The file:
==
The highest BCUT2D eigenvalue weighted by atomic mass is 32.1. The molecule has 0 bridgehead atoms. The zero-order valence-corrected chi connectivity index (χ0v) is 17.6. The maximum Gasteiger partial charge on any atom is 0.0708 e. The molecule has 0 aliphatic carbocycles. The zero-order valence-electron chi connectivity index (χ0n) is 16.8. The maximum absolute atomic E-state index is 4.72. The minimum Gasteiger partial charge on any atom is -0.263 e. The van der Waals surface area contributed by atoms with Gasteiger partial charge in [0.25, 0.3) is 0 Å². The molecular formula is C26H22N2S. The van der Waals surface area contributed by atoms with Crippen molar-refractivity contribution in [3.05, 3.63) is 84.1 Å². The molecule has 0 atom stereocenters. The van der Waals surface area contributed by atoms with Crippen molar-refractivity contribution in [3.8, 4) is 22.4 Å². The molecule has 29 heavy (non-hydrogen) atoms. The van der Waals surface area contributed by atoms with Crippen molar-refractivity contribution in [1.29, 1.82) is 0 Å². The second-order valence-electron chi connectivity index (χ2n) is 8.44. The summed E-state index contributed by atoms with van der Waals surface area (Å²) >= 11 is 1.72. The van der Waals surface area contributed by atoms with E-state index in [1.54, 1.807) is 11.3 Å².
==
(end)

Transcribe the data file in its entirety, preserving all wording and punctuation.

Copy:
The highest BCUT2D eigenvalue weighted by atomic mass is 32.1. The molecule has 0 bridgehead atoms. The zero-order valence-corrected chi connectivity index (χ0v) is 17.6. The maximum Gasteiger partial charge on any atom is 0.0708 e. The molecule has 0 aliphatic carbocycles. The zero-order valence-electron chi connectivity index (χ0n) is 16.8. The maximum absolute atomic E-state index is 4.72. The minimum Gasteiger partial charge on any atom is -0.263 e. The van der Waals surface area contributed by atoms with Gasteiger partial charge in [0.25, 0.3) is 0 Å². The molecular formula is C26H22N2S. The van der Waals surface area contributed by atoms with Crippen molar-refractivity contribution in [3.05, 3.63) is 84.1 Å². The molecule has 0 atom stereocenters. The van der Waals surface area contributed by atoms with Crippen molar-refractivity contribution in [3.8, 4) is 22.4 Å². The molecule has 29 heavy (non-hydrogen) atoms. The van der Waals surface area contributed by atoms with Crippen molar-refractivity contribution in [1.29, 1.82) is 0 Å². The second-order valence-electron chi connectivity index (χ2n) is 8.44. The summed E-state index contributed by atoms with van der Waals surface area (Å²) >= 11 is 1.72. The van der Waals surface area contributed by atoms with E-state index in [1.54, 1.807) is 11.3 Å².